Carmody Groarke's plans for the Park Hill Art Space will see the conversion of a 7,200-square-metre block at the Grade II*-listed Park Hill estate into live/work artists' studios and a purpose-built gallery.
The art centre will also provide space for a research institute, heritage archive, learning spaces, an auditorium, workshops, a cafe and shop. A 2.5-hectare sculpture park will also adjoin the space.
The London studio founded by Andy Groarke and Kevin Carmody saw off competition from five other high-profile practices vying for the project: Caruso St John, 6a Architects, Architecture 00, David Kohn Architects and Dow Jones Architects.
The competition was launched by S1 Artspace, an arts organisation based at Park Hill estate.
"Making S1 Artspace an integral part of the future of Park Hill will be hugely important for the growth of the arts and the cultural economy of Sheffield, and will safeguard the listed buildings' future with creative transformation," said Carmody Groarke co-founder Andy Groarke.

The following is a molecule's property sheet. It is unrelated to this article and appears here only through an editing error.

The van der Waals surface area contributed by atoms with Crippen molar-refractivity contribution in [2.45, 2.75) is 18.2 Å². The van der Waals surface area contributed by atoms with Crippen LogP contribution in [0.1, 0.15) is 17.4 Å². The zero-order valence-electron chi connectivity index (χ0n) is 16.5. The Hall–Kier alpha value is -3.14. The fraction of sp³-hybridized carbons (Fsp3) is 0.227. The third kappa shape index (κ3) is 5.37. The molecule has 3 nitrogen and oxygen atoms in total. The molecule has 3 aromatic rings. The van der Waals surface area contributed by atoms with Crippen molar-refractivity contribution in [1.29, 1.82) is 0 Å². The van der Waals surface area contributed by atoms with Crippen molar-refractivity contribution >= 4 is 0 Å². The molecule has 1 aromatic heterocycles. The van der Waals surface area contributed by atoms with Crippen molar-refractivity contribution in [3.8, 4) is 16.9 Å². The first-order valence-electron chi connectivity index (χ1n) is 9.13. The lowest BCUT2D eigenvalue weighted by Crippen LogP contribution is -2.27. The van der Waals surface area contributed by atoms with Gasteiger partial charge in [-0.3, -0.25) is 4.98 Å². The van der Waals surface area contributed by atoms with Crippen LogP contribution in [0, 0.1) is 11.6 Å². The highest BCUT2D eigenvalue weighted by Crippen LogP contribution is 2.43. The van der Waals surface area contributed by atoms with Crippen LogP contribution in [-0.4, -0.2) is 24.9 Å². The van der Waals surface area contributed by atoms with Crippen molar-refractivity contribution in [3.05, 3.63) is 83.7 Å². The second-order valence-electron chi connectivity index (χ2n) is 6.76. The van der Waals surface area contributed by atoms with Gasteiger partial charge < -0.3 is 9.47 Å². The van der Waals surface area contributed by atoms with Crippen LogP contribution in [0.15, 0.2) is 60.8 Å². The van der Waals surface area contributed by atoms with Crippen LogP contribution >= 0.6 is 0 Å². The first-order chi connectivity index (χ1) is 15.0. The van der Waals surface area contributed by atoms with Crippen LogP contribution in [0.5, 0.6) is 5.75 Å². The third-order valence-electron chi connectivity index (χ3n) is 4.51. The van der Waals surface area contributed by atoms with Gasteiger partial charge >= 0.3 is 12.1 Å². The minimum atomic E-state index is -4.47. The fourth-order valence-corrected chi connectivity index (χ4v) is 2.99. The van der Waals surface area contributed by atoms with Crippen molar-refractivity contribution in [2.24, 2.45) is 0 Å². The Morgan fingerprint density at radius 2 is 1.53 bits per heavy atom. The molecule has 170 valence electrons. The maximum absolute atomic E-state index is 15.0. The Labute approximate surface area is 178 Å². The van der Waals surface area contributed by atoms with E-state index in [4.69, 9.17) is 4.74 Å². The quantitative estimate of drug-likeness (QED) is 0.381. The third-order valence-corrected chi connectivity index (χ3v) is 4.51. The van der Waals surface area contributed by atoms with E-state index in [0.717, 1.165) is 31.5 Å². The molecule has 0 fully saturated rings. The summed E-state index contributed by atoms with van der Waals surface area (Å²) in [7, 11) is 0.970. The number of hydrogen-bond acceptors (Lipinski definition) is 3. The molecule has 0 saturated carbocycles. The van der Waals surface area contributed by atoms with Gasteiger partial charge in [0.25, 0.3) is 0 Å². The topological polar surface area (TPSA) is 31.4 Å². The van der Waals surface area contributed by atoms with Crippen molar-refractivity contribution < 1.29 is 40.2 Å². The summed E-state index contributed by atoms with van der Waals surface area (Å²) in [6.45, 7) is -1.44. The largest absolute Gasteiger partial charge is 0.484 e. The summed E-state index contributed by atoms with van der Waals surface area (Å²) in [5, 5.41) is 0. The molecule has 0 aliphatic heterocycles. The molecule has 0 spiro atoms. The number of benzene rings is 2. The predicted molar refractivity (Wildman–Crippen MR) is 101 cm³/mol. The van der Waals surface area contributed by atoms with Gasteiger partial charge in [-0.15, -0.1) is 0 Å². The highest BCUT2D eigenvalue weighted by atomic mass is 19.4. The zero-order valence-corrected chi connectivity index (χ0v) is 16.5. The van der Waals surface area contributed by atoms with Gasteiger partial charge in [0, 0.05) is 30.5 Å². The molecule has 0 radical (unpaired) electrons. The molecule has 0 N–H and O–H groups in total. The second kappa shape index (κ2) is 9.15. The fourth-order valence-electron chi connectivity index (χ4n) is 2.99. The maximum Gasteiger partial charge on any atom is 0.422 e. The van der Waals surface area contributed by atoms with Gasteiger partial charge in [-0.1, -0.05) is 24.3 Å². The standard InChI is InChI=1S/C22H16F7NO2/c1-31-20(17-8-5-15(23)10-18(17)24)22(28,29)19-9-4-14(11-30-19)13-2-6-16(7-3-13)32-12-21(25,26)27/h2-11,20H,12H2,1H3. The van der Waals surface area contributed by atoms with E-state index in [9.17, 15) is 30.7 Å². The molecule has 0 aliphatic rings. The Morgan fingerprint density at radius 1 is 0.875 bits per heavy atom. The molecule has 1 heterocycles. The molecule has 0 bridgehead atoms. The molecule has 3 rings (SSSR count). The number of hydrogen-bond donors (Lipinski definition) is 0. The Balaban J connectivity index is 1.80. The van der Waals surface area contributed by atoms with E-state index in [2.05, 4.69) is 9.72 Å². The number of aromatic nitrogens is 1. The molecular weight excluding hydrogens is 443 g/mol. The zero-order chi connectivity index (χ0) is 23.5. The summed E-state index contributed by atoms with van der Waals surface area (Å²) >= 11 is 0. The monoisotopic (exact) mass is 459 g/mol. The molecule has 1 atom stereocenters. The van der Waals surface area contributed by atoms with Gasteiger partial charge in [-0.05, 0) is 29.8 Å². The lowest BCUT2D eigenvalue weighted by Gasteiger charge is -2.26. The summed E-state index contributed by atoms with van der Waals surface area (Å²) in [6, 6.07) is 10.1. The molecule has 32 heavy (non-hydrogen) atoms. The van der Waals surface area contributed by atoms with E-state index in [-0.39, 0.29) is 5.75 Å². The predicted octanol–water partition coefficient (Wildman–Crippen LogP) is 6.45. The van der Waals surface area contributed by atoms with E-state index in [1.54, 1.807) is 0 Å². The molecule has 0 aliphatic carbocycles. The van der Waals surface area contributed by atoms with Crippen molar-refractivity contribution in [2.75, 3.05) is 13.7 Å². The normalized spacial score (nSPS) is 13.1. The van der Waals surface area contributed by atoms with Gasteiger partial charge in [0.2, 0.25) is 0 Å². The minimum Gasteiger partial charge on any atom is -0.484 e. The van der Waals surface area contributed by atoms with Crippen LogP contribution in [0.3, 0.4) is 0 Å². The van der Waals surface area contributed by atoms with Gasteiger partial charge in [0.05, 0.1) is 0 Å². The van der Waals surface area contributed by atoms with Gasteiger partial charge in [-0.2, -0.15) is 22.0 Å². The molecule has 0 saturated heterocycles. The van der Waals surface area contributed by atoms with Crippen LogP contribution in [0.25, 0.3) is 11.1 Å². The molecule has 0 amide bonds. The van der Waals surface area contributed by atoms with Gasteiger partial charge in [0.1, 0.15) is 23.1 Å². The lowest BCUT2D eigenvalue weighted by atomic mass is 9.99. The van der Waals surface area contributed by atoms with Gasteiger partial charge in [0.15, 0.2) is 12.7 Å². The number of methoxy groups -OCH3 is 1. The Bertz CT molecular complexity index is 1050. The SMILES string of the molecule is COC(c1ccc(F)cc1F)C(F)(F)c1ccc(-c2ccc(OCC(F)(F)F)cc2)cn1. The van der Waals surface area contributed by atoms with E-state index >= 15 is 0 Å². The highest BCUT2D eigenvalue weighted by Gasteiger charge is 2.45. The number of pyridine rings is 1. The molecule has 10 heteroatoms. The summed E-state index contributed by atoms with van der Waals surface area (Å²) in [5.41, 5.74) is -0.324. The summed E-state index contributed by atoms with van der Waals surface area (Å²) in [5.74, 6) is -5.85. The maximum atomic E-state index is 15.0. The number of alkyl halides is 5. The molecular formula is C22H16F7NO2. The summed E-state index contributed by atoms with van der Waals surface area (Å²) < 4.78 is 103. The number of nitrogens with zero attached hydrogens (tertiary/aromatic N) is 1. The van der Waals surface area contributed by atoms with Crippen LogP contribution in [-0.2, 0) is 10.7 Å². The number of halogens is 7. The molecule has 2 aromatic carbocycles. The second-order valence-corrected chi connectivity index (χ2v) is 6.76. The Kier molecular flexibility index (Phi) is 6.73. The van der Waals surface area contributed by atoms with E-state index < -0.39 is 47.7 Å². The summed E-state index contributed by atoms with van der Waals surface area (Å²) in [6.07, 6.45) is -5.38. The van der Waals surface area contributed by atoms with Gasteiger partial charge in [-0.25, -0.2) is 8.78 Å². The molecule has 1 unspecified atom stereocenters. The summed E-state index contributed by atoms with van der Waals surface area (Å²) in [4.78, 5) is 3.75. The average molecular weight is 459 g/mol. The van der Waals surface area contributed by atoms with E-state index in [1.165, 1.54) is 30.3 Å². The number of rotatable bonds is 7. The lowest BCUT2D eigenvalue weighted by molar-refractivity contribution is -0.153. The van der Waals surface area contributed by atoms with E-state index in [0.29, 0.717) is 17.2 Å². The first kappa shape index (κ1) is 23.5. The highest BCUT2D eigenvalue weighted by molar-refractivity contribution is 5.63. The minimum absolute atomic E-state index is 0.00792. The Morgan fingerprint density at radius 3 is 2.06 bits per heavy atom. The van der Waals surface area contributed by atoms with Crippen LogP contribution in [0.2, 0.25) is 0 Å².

"The brutalist concrete frame of the existing building will be pared back and carefully refurbished to enable the largest, most flexible spaces for the production of art," said the studio. "Public realm at ground floor level will clarify new public routes connecting Park Hill to the city centre and make legible entrances and public spaces within the arts venue."
Carmody Groarke was selected by a panel that included the organisation's artistic director Louise Hutchinson, and Jonathan Falkingham, the creative director of Urban Splash – the property developer behind the estate's current regeneration.
"We are delighted to be working with Carmody Groarke to transform our vision for Park Hill Art Space into a design that we hope will capture the imagination of audiences both locally and nationally," said Hutchinson.
Urban Splash is currently working with the architectural practice Mikhail Riches on the second wave of development at the estate, which will see modern homes inserted within its famous exposed concrete structure.
The 1,000-apartment estate was originally designed by Sheffield council architects Ivor Smith and Jack Lynn to house families relocated as part of Sheffield's post-war slum clearances.
Whole neighbourhoods were stacked vertically in the estate's "streets in the sky" – broad access decks that aimed to recreate the social atmosphere of terraced streets above ground.
But by the 1980s, council neglect and design flaws saw Park Hill labelled a "sink estate" in need of redevelopment.